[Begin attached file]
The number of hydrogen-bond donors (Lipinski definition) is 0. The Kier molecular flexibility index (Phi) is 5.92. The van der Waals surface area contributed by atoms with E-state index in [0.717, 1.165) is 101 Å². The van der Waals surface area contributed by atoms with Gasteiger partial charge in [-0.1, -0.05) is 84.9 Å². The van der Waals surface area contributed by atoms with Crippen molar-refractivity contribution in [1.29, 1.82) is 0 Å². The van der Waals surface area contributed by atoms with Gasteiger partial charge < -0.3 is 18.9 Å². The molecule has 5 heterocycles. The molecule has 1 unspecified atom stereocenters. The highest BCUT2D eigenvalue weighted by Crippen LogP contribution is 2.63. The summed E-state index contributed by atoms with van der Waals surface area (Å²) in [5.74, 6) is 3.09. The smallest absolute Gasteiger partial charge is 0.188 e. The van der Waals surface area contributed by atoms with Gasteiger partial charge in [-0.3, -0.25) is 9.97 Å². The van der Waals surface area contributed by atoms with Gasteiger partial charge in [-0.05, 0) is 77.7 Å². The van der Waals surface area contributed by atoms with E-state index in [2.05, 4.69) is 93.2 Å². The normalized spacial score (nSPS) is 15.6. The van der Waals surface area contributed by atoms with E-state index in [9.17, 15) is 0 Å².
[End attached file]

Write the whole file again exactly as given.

The number of hydrogen-bond donors (Lipinski definition) is 0. The Kier molecular flexibility index (Phi) is 5.92. The van der Waals surface area contributed by atoms with E-state index in [0.717, 1.165) is 101 Å². The van der Waals surface area contributed by atoms with Gasteiger partial charge in [-0.1, -0.05) is 84.9 Å². The van der Waals surface area contributed by atoms with Crippen molar-refractivity contribution in [1.29, 1.82) is 0 Å². The van der Waals surface area contributed by atoms with Gasteiger partial charge < -0.3 is 18.9 Å². The molecule has 5 heterocycles. The molecule has 1 unspecified atom stereocenters. The highest BCUT2D eigenvalue weighted by Crippen LogP contribution is 2.63. The summed E-state index contributed by atoms with van der Waals surface area (Å²) in [5.74, 6) is 3.09. The smallest absolute Gasteiger partial charge is 0.188 e. The van der Waals surface area contributed by atoms with Gasteiger partial charge in [-0.3, -0.25) is 9.97 Å². The van der Waals surface area contributed by atoms with Gasteiger partial charge in [-0.05, 0) is 77.7 Å². The van der Waals surface area contributed by atoms with E-state index in [2.05, 4.69) is 93.2 Å². The normalized spacial score (nSPS) is 15.6. The van der Waals surface area contributed by atoms with E-state index in [9.17, 15) is 0 Å².